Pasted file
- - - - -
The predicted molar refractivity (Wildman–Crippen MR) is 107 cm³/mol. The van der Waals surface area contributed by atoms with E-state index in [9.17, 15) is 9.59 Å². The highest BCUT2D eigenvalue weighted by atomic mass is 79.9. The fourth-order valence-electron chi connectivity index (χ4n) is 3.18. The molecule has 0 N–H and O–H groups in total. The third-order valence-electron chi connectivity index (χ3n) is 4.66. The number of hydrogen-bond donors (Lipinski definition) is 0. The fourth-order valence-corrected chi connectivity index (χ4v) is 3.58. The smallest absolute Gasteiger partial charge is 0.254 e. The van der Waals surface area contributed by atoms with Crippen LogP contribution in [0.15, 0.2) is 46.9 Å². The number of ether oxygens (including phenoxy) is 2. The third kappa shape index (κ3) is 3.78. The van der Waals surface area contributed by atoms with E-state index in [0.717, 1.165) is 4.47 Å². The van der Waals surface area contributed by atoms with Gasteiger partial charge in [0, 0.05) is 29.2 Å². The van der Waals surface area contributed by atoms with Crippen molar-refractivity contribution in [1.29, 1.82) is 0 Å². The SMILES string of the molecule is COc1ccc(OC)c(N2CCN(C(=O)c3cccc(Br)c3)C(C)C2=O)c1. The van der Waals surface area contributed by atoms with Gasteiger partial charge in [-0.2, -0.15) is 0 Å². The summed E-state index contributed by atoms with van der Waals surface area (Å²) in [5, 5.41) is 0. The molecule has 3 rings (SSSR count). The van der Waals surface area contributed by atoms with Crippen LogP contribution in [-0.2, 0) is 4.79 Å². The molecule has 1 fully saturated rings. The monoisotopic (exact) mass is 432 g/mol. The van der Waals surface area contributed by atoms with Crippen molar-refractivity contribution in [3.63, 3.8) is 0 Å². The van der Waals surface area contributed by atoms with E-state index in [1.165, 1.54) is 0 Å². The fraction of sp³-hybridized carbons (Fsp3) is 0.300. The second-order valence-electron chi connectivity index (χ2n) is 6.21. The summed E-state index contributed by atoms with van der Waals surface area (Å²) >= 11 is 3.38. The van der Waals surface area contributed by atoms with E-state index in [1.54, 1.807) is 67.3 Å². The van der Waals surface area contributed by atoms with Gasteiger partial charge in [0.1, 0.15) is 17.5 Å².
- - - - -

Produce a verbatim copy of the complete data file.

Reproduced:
The predicted molar refractivity (Wildman–Crippen MR) is 107 cm³/mol. The van der Waals surface area contributed by atoms with E-state index in [9.17, 15) is 9.59 Å². The highest BCUT2D eigenvalue weighted by atomic mass is 79.9. The fourth-order valence-electron chi connectivity index (χ4n) is 3.18. The molecule has 0 N–H and O–H groups in total. The third-order valence-electron chi connectivity index (χ3n) is 4.66. The number of hydrogen-bond donors (Lipinski definition) is 0. The fourth-order valence-corrected chi connectivity index (χ4v) is 3.58. The smallest absolute Gasteiger partial charge is 0.254 e. The van der Waals surface area contributed by atoms with Crippen LogP contribution in [0.15, 0.2) is 46.9 Å². The number of ether oxygens (including phenoxy) is 2. The third kappa shape index (κ3) is 3.78. The van der Waals surface area contributed by atoms with E-state index in [0.717, 1.165) is 4.47 Å². The van der Waals surface area contributed by atoms with Gasteiger partial charge in [0, 0.05) is 29.2 Å². The van der Waals surface area contributed by atoms with Crippen molar-refractivity contribution in [1.29, 1.82) is 0 Å². The SMILES string of the molecule is COc1ccc(OC)c(N2CCN(C(=O)c3cccc(Br)c3)C(C)C2=O)c1. The van der Waals surface area contributed by atoms with Gasteiger partial charge in [-0.2, -0.15) is 0 Å². The summed E-state index contributed by atoms with van der Waals surface area (Å²) in [5, 5.41) is 0. The molecule has 3 rings (SSSR count). The van der Waals surface area contributed by atoms with Crippen LogP contribution in [-0.2, 0) is 4.79 Å². The molecule has 1 fully saturated rings. The monoisotopic (exact) mass is 432 g/mol. The van der Waals surface area contributed by atoms with Crippen molar-refractivity contribution in [3.63, 3.8) is 0 Å². The van der Waals surface area contributed by atoms with E-state index in [1.165, 1.54) is 0 Å². The fraction of sp³-hybridized carbons (Fsp3) is 0.300. The second-order valence-electron chi connectivity index (χ2n) is 6.21. The summed E-state index contributed by atoms with van der Waals surface area (Å²) >= 11 is 3.38. The van der Waals surface area contributed by atoms with E-state index in [1.54, 1.807) is 67.3 Å². The van der Waals surface area contributed by atoms with Gasteiger partial charge in [0.1, 0.15) is 17.5 Å².